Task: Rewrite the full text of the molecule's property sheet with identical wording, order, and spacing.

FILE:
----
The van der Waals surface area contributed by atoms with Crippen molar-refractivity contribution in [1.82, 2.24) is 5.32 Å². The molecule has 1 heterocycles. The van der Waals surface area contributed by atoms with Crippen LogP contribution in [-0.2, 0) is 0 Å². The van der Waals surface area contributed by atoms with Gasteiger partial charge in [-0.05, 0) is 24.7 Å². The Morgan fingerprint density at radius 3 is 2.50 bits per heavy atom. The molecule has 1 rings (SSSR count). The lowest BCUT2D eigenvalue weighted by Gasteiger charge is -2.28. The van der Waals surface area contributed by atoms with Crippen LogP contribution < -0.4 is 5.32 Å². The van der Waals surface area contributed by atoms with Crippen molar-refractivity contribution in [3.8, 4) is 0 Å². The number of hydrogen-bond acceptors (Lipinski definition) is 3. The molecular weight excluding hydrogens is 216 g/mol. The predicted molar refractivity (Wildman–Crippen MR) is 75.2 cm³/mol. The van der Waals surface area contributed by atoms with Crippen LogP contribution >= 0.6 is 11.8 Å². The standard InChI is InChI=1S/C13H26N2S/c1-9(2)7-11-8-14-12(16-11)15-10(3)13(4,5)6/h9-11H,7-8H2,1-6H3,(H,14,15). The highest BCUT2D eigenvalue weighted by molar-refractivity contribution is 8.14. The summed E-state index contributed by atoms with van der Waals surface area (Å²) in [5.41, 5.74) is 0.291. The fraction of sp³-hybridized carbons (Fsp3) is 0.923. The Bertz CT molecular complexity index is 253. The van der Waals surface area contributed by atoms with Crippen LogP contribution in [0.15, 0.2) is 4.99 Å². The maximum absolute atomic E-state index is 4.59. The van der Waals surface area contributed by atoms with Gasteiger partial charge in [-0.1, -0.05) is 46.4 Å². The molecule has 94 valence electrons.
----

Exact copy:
The van der Waals surface area contributed by atoms with Crippen molar-refractivity contribution in [1.82, 2.24) is 5.32 Å². The molecule has 1 heterocycles. The van der Waals surface area contributed by atoms with Crippen LogP contribution in [-0.2, 0) is 0 Å². The van der Waals surface area contributed by atoms with Gasteiger partial charge in [-0.05, 0) is 24.7 Å². The Morgan fingerprint density at radius 3 is 2.50 bits per heavy atom. The molecule has 1 rings (SSSR count). The lowest BCUT2D eigenvalue weighted by Gasteiger charge is -2.28. The van der Waals surface area contributed by atoms with Crippen LogP contribution < -0.4 is 5.32 Å². The van der Waals surface area contributed by atoms with Crippen molar-refractivity contribution in [3.8, 4) is 0 Å². The number of hydrogen-bond acceptors (Lipinski definition) is 3. The molecular weight excluding hydrogens is 216 g/mol. The predicted molar refractivity (Wildman–Crippen MR) is 75.2 cm³/mol. The van der Waals surface area contributed by atoms with Crippen LogP contribution >= 0.6 is 11.8 Å². The standard InChI is InChI=1S/C13H26N2S/c1-9(2)7-11-8-14-12(16-11)15-10(3)13(4,5)6/h9-11H,7-8H2,1-6H3,(H,14,15). The highest BCUT2D eigenvalue weighted by molar-refractivity contribution is 8.14. The summed E-state index contributed by atoms with van der Waals surface area (Å²) in [5.41, 5.74) is 0.291. The fraction of sp³-hybridized carbons (Fsp3) is 0.923. The Bertz CT molecular complexity index is 253. The van der Waals surface area contributed by atoms with Crippen LogP contribution in [0.15, 0.2) is 4.99 Å². The maximum absolute atomic E-state index is 4.59. The van der Waals surface area contributed by atoms with Gasteiger partial charge in [-0.1, -0.05) is 46.4 Å². The molecule has 94 valence electrons.